AWP: SATURDAY AFTERNOON-EVENING
After lunch, we attended a panel called Building with Words: Fiction as Architecture featuring Rikki Ducornet, Lance Olsen, Steve Tomasula, and Christopher Grimes. I thought all of the presentations were good, but Tomasula’s linking of fictional structures to the structures and representations of modern life was particularly illuminating. Rikki’s depiction of a trilobite as a structure pertaining both to fiction and architecture was nothing short of brilliant.
The only disappointment was that the A Public Space people have already left by the time we got to their table. We had wanted to tell them how much we loved their magazine. It’s definitely something you should check out if you haven’t seen it before.
Another press we should mention is associated with Bath Spa Writing Center in England. They had a booth and just a lovely selection of student-created books and anthologies, including Out of the Box!, which is extremely creative. Unfortunately, I couldn’t find an image of it online to share.
Then it was time to say goodbye to a few people, including Omnidawn and Eric and Kelly from Rain Taxi. If you’re not familiar with Rain Taxi, you should be. It’s one of the best source for reviews of any kind of fiction, graphic novels, poetry, etc. The next issue (spring 2007) includes an interview with me and it’s as good a time as any to subscribe. It’s a very worthwhile enterprise and one that needs your support.
By then, we were toast. The claustrophobic, low-ceilinged, hot, sweaty book room had more or less defeated us. Besides, the best part was over. Highlights of the conference for me had been seeing old friends but also getting to meet two of my literary heroes, Steve Erickson and Rikki Ducornet. It had also been cool to finally meet people like Dan Wickett and to put a face to the name and literary journals of so many editors. And to get a sense that we might’ve made some impression re Best American Fantasy.
On the surreal side, we’d seen and heard about some pretty weird things. One morning in line at the complimentary breakfast, I’d seen a woman connected to the conference shove her hand like a shovel into a bowl of strawberries and drop them on her plate, eschewing the spoon, leaving those of behind her aghast. I’d seen another conference attendee steal another attendee’s newspaper. A third had gotten pissed at a security guard just doing his job checking IDs at the hospitality suite. Honestly, I’ve never seen so much of this going on at one con. There was something in the group dynamic that had too many people in too small a space for too long a time, I think.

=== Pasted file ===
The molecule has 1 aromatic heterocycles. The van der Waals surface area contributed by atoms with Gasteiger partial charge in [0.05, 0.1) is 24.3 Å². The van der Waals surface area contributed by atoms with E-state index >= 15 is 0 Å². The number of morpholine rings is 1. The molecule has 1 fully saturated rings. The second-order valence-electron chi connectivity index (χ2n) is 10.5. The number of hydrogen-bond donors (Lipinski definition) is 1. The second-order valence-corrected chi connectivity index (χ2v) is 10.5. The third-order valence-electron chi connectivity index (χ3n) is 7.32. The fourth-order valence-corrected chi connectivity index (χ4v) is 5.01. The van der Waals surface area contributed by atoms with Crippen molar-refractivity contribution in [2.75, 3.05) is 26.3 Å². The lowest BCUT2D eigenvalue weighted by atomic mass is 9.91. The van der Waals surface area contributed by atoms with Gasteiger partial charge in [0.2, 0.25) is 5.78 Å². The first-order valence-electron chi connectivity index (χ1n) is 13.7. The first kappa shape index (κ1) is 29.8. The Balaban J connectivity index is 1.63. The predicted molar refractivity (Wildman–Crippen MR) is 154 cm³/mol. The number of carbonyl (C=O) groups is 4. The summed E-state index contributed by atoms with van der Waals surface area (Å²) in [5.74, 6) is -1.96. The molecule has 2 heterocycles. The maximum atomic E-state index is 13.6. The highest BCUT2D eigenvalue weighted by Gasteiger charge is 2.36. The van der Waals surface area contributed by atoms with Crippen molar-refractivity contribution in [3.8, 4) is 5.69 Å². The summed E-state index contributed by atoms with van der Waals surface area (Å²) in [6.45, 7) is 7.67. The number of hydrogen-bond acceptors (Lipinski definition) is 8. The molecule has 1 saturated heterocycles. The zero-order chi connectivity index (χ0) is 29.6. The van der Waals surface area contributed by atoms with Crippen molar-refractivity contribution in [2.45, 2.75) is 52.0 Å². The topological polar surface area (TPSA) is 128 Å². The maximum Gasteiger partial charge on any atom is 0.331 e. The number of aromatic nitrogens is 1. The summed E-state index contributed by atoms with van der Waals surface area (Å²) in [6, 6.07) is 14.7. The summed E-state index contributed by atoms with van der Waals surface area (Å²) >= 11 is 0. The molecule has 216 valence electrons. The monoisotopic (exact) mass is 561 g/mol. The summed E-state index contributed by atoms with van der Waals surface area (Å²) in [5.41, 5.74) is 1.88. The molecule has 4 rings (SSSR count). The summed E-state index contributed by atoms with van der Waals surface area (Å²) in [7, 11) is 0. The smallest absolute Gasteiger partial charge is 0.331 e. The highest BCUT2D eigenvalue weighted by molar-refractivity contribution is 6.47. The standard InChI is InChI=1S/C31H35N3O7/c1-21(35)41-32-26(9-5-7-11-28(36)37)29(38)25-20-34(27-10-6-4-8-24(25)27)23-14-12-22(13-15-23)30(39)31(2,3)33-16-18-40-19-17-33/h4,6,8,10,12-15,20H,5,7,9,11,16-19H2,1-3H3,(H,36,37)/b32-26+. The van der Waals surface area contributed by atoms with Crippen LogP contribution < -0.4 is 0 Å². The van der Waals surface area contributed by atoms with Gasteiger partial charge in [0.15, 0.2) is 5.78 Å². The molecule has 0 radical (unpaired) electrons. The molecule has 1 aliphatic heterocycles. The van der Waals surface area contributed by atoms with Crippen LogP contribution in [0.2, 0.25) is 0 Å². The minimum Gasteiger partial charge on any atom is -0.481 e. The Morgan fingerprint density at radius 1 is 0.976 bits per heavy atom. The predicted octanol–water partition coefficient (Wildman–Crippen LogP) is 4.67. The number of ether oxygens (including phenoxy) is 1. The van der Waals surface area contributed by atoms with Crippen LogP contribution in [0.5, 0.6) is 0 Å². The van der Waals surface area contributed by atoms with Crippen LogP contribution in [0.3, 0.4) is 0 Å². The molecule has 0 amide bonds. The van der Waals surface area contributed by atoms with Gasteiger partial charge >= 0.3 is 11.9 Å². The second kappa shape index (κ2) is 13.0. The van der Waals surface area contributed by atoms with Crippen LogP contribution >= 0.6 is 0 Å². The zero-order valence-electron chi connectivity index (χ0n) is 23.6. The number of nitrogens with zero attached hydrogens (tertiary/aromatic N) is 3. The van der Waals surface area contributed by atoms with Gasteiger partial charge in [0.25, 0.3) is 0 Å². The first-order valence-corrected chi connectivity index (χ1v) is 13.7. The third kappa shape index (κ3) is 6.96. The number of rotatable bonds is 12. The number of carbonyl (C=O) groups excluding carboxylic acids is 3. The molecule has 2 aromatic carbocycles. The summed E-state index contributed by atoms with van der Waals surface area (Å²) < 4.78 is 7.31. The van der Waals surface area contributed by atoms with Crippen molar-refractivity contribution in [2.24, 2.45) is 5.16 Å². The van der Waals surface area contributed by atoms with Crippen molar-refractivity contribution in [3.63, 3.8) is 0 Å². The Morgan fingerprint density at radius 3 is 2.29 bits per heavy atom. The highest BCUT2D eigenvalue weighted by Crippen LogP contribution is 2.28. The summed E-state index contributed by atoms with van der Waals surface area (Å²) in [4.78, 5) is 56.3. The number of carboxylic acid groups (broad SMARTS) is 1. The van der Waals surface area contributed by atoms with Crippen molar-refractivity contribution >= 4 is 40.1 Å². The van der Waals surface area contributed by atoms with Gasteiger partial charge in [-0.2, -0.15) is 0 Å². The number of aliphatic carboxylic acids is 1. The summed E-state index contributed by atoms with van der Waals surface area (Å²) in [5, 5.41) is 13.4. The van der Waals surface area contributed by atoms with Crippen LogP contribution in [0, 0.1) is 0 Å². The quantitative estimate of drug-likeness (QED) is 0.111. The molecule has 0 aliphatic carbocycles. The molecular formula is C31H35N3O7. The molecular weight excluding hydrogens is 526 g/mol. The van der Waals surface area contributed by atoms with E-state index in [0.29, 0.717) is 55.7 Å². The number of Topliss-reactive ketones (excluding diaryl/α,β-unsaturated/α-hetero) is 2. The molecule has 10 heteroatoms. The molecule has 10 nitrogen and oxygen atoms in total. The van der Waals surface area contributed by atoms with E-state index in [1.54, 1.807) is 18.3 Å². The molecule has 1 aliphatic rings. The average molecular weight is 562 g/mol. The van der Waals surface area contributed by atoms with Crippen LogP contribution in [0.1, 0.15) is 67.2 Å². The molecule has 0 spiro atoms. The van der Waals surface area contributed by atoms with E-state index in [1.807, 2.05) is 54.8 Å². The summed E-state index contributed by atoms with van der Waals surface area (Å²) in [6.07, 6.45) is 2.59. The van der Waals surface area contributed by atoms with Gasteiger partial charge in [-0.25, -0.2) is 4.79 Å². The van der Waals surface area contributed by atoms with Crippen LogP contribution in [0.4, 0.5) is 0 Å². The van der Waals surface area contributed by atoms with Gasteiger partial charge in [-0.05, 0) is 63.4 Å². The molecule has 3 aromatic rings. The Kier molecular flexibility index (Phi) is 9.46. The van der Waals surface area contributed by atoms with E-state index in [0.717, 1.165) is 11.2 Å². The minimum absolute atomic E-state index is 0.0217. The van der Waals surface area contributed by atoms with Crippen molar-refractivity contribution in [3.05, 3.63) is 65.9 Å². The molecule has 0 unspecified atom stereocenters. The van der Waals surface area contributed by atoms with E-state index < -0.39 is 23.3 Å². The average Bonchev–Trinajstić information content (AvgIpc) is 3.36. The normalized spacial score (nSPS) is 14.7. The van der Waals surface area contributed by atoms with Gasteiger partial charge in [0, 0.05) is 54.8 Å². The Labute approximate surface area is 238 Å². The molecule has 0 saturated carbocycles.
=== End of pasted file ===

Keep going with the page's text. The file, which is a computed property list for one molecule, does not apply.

And I’d heard the strange tale of Y, who shared a table with us one morning. Y had been woken at 4 or 5 in the morning by the sounds of two post doc poets from a large midwestern university screaming at each other--some disagreement about Rilke. Apparently it was hard to tell what their arguments were, but they kept shouting them anyway and getting in each others faces. Right outside Y’s door. As Y called security, the two began pissing on Y’s door. The next day, one was booted out of the conference and both were booted out of the hotel. But Y said the oddest thing was when security came and seemed blase about it: “But you’re not in any danger,” the guy said. What would it take?
In the evening, our old friends Dan Read and Gayle Devereux picked us up for dinner, drinks, and a night of improv at Jack Pie. Dan’s friend Jim is part of the improv group, and in another case of “it’s a small world,” Jim’s brother-in-law is Robert Olen Butler, who is part of the creative writing faculty in Tallahassee where we live.
The improv was excellent, but made even funnier by the fact they asked for suggestions to riff off of from the audience. The first time, they asked us and all four of us shouted out “Why Should I Cut Your Throat When I Can Just Ask You For the Money.” It’s something a drug addict asked Dan, Ann, and me back in 1990 in Atlanta late one night when we were looking for a place to eat (it eventually became the title of my nonfiction book)--a real bonding experience. So you can imagine our delight at them picking up on this and running with it. For the second suggestion, Dan shouted out “crustaceans” before I could finish saying “giant squid.” Let me just say “crustaceans” led to much more hilarity than “giant squid” could have.
Afterwards, we had a chance to talk to Jim for awhile. As part of his improv spirit, he told us he’d decided to pretend to be a writer when he visited with Butler at the conference. “Most of them are pretending,” Ann said, in a good-spirited way but which still had us roaring. So Jim chose the name “Glass” after a Brady Bunch character and off he’d gone pretending to be a writer. “What kind of writing do you do?” he’d asked one woman, who said, “Drama.” When she asked him, he said “Historical fiction.” “Oh, that’s cool. Did you go to the historical fiction panel?” “Yes,” he said, “wasn’t it great!” “Yes,” she said. And so on and so forth, never realizing she was talking to a mimic. Because, honestly, it’s not so hard to pretend to be a writer. All it takes is that most writerly quality of being willing to lie convincingly.